And when the King and his train had arrived there they turned into the Eastern meadow in front of St. Bartholomew's, which is a house of canons: and the commons arrayed themselves on the west side in great battles. At this moment the Mayor of London, William Walworth, came up, and the King bade him go to the commons, and make their chieftain come to him. And when he was summoned by the Mayor, by the name of Wat Tyler of Maidstone, he came to the King with great confidence, mounted on a little horse, that the commons might see him. And he dismounted, holding in his hand a dagger which he had taken from another man, and when he had dismounted he half bent his knee, and then took the King by the hand, and shook his arm forcibly and roughly, saying to him, "Brother, be of good comfort and joyful, for you shall have, in the fortnight that is to, praise from the commons even more than you have yet had, and we shall be good companions." And the King said to Walter, "Why will you not go back to your own country?" But the other answered, with a great oath, that neither he nor his fellows would depart until they had cut their charter such as they wished to have it, and had certain points rehearsed and added to their charter which they wished to demand. And he said in a threatening fashion that the lords of the realm would rue it bitterly if these points were not settled to their pleasure. Then the King asked him what were the points which he wished to have revised, and he should have them freely, without contradiction, written out and sealed. Thereupon the said Walter rehearsed the points which were to be demanded; and he asked that there should be no law within the realm save the law of Winchester, and that from henceforth there should be no outlawry in any process of law, and that no lord should have lordship save civilly, and that there should be equality among all people save only the King, and that the goods of Holy Church should not remain in the hands of the religious, nor of parsons and vicars, and other churchmen; but that clergy already in possession should have a sufficient sustenance from the endowments, and the rest of the goods should be divided among the people of the parish. And he demanded that there should be only one bishop in England and only one prelate, and all the lands and tenements now held by them should be confiscated, and divided among the commons, only reserving for them a reasonable sustenance. And he demanded that there should be no more villeins in England, and no serfdom or villeinage, but that all men should be free and of one condition. To this the King gave an easy answer, and said that he should have all that he could fairly grant, reserving only for himself the regality of his crown. And then he bade him go back to his home, without making further delay.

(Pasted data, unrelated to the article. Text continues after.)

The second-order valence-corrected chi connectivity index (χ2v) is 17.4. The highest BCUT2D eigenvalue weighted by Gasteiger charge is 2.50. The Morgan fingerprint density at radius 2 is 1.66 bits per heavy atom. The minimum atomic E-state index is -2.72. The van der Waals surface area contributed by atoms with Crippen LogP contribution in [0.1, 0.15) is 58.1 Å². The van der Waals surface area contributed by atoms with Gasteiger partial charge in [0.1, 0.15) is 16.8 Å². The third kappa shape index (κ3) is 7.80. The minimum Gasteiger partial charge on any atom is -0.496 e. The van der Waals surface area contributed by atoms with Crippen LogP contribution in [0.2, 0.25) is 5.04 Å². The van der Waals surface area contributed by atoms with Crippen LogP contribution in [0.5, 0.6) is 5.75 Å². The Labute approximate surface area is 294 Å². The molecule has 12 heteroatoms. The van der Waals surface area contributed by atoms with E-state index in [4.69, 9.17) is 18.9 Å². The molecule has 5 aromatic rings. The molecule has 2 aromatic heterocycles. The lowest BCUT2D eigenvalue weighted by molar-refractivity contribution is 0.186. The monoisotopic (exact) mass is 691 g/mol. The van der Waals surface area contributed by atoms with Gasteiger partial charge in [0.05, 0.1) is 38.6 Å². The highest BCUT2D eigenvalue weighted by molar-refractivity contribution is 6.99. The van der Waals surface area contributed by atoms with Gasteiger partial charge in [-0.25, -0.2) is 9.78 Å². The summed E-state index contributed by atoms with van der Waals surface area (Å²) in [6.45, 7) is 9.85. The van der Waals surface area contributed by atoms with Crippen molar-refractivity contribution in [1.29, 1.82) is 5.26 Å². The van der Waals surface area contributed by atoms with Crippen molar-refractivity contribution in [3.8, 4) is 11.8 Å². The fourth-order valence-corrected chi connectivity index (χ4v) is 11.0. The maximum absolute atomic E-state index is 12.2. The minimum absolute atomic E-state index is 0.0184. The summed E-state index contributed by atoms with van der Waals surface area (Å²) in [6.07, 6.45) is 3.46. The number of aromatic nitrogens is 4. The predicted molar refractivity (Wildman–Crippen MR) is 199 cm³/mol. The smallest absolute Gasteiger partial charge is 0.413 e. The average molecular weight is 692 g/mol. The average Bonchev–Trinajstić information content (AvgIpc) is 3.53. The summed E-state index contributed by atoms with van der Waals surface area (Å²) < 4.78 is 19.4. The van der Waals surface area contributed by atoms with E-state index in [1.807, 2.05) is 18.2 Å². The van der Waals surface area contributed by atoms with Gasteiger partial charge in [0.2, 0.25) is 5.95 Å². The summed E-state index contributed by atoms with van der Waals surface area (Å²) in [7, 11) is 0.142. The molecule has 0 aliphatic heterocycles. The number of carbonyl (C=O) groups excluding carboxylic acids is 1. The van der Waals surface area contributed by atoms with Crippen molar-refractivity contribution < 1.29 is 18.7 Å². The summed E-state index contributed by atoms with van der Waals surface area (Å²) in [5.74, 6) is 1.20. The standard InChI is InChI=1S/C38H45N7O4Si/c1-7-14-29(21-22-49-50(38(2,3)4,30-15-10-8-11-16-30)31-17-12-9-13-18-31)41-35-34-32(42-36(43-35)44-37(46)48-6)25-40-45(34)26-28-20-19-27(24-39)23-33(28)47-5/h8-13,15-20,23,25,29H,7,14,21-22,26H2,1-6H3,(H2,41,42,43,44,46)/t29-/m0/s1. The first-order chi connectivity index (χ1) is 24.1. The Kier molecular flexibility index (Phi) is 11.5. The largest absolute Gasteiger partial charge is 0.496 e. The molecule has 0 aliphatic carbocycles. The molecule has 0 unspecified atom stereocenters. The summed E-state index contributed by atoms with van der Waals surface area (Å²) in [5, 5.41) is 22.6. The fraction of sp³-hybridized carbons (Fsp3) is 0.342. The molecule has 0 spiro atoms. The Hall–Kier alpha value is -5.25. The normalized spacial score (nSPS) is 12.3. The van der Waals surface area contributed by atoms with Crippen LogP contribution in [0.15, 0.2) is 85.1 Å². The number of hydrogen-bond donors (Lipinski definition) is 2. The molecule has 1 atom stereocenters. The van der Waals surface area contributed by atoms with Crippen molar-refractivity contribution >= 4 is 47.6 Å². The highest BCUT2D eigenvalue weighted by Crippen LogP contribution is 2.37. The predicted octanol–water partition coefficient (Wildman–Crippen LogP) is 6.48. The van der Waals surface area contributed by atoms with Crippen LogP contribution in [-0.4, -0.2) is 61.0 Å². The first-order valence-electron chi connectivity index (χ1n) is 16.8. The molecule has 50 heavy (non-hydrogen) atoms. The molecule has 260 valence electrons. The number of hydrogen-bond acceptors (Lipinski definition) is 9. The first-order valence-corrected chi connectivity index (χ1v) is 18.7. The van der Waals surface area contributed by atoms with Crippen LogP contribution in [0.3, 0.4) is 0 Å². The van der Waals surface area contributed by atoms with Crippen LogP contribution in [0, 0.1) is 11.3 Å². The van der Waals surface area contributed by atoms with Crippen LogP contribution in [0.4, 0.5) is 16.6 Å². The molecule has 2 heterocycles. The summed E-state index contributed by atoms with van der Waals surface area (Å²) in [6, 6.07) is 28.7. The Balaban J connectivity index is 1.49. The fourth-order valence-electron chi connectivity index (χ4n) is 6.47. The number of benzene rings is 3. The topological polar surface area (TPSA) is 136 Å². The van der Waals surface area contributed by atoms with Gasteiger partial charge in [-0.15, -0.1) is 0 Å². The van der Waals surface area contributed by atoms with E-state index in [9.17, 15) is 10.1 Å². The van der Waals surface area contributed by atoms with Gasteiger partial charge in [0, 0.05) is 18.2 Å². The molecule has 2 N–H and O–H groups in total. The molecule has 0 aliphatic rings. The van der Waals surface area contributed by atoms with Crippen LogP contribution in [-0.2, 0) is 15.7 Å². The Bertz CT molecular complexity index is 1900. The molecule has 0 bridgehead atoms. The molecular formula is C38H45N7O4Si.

During all this time that the King was speaking, no lord or counsellor dared or wished to give answer to the commons in any place save the King himself. Presently Wat Tyler, in the presence of the King, sent for a flagon of water to rinse his mouth, because of the great heat that he was in, and when it was brought the rinse his mouth in a very rude and disgusting fashion before the King's face. And then he made them bring him a jug of beer, and drank a great draught, and then, in the presence of the King, climbed on his horse again. At this time a certain valet from Kent, who was among the Kings retinue, asked that the said Walter, the chief of the commons, might be pointed out to him. And when he saw him, he said allowed that he knew him for the greatest thief and robber in all Kent. . . . And for these words Wat tried to strike him with his dagger, and would have slain him in the King's presence, but because he strove so to do, the Mayor of London, William Walworth, reasoned with the said Wat for his violent behavior and despite, done in the King's presence, and arrested him. In because he arrested him, he said Wat stabbed the Mayor with his dagger in the stomach in great wrath. But, as it pleased God, the Mayor was wearing armor and took no harm, like a hardy in vigorous man drew his cutlass, and struck back at the said Watt, in gave him a deep cut on the neck, and then a great cut on the head. And during this scuffle one of the King's household drew his sword, and ran Wat two or three times through the body, mortally wounding him. And he spurred his horse, crying to the commons to avenge him, and the horse carried him some four score paces, and then he fell to the ground half dead. And when the commons saw him fall, and knew not how for certain it was, they began to bend their bows and to shoot, wherefore the King himself spurred his horse, and rode out to them, commanding them that they should all come to him to Clerkenwell Fields.